In the centre front of the new chapel was the communion table and generally speakers addressed the audience from there. The seating was arranged in gradually ascending tiers in a semi-circle giving the effect of the table at the centre of things. They did not take up an offering but had collection boxes at the back of the seating. It was not unusual for people to put jewelry into the boxes which was sold by the deacons and the proceeds given to the poor.
The emphasis on prophetic teaching (Darby at one stage had dated the return of Christ to 1842 though later he disclaimed any basis for date-fixing) led to an awareness of the need to be separated from the world, and so people began to give away what they considered "worldly" in dress, books, and furniture.
A very common meeting was the Bible reading held in people's homes. Andrew Miller, one of the early Brethren writers, recounts that some thirty members gathered together at about 5:30 in the evening for tea. They were plain in their dress with no ornaments. They did not discuss general news, and politics would have been regarded as profanity. [He points out that the Brethren did not vote at elections]. When tea was ready, things became quiet and they waited until someone prayed. At about seven o'clock people found a seat all having their Bibles and a hymnbook. After a little wait a hymn was sung and a prayer given. The head of the house then asked if any brother had a portion of the word on his mind that he would like to share. Discussion [by the men] continued until about nine o'clock and then after a hymn and prayer the meeting dispersed at about ten o'clock. These meetings were different from the Fellowship Meeting which was a more serious Bible study on a predetermined topic and involved only men, and the Social Tea Meeting which was a home social gathering although it may end in a worship time at about nine o'clock.
From the earliest days there was identifiable authority in the assembly. A presiding elder was appointed to maintain order in the meetings, but unfortunately, Newton, still in his twenties, became autocratic and controlling. Because of his revulsion with the church he had left, Darby was never at ease with the appointment of elders, and as time went by he increasingly devalued the importance of the formal recognition of an eldership. He tended to reject any form of succession or transmission of office as much as he did the choosing of leadership by church election as seen in other dissenting churches. In a similar way, Darby did not adopt the practice of believer's baptism as was by then the practice in Bristol, though it was never a condition of fellowship. He discouraged some young preachers from speaking on the subject, and to this day many of his followers (Exclusive Brethren) practice a modified form of infant baptism.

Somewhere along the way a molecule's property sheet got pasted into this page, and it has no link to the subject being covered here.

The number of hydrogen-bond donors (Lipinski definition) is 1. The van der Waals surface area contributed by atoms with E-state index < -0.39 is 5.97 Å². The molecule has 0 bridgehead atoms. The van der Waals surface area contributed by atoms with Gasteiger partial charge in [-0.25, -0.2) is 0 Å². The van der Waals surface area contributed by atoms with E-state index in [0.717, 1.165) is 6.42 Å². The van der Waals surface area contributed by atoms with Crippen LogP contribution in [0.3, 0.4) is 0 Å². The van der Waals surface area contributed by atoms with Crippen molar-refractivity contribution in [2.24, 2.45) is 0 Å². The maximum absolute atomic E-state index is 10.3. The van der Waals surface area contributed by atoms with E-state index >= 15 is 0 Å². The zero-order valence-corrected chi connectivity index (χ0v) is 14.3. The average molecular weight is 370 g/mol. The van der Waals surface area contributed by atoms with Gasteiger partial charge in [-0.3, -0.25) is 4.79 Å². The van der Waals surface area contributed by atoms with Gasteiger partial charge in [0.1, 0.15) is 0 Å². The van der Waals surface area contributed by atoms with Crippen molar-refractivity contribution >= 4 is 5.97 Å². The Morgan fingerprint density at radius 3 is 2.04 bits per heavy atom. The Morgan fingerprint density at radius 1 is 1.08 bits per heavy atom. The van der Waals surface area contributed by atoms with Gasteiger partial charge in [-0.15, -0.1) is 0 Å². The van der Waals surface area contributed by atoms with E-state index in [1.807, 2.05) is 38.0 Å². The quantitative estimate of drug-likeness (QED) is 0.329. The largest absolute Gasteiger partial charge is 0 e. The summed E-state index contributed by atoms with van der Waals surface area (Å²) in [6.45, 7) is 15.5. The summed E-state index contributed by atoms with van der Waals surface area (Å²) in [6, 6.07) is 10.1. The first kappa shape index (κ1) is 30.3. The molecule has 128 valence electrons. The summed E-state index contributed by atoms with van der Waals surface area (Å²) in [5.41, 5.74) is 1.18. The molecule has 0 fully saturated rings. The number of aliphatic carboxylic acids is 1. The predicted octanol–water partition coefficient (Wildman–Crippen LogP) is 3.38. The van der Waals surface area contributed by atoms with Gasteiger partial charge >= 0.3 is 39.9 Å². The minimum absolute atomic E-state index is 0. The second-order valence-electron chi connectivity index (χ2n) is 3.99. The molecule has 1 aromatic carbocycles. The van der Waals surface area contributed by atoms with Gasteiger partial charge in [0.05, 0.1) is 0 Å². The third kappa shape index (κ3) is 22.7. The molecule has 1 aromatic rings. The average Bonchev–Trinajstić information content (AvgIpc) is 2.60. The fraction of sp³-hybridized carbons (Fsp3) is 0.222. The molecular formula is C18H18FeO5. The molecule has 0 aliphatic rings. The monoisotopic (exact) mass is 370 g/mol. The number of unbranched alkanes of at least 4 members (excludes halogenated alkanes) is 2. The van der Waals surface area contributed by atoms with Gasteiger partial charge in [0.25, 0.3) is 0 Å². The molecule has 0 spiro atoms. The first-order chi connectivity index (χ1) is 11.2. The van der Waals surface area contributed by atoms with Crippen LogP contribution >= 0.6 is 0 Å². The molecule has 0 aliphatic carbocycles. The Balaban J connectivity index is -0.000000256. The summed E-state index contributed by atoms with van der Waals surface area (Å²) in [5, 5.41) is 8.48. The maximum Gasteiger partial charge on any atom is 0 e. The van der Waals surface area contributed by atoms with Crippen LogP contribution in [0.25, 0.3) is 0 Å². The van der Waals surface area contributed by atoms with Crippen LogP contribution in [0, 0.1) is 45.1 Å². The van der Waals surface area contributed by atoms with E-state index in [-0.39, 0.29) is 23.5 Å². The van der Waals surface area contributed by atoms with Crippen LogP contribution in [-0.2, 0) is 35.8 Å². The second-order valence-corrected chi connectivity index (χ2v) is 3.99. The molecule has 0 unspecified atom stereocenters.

Coad says, "Of the vigour and the remarkable character of the church at Plymouth there can be no doubt. For a period of fourteen years it enjoyed a success and rejoiced in gifts, such as few single churches have experienced. Yet its documents make one conscious of a radical weakness from the beginning. Much of its teaching and testimony of the church was based on prophetic interpretation, and upon the apocalyptic expectations of apostacy and judgement which that study generated."
But to a real extent, the "heavenly thinking" of the early Brethren grew from their struggle to find a perspective between that of the Established Church and the political agitation of the the Dissenting churches.
Chadwick, Owen. The Victorian Church, . London, 1966.
Coad, Roy. (1968) The History of the Brethren Movement. Exeter: Paternoster Press.
Miller, Andrew (slightly revised and abbreviated by G.C. Willis) (unknown date) The Brethren. Hong Kong: Christian Book Room.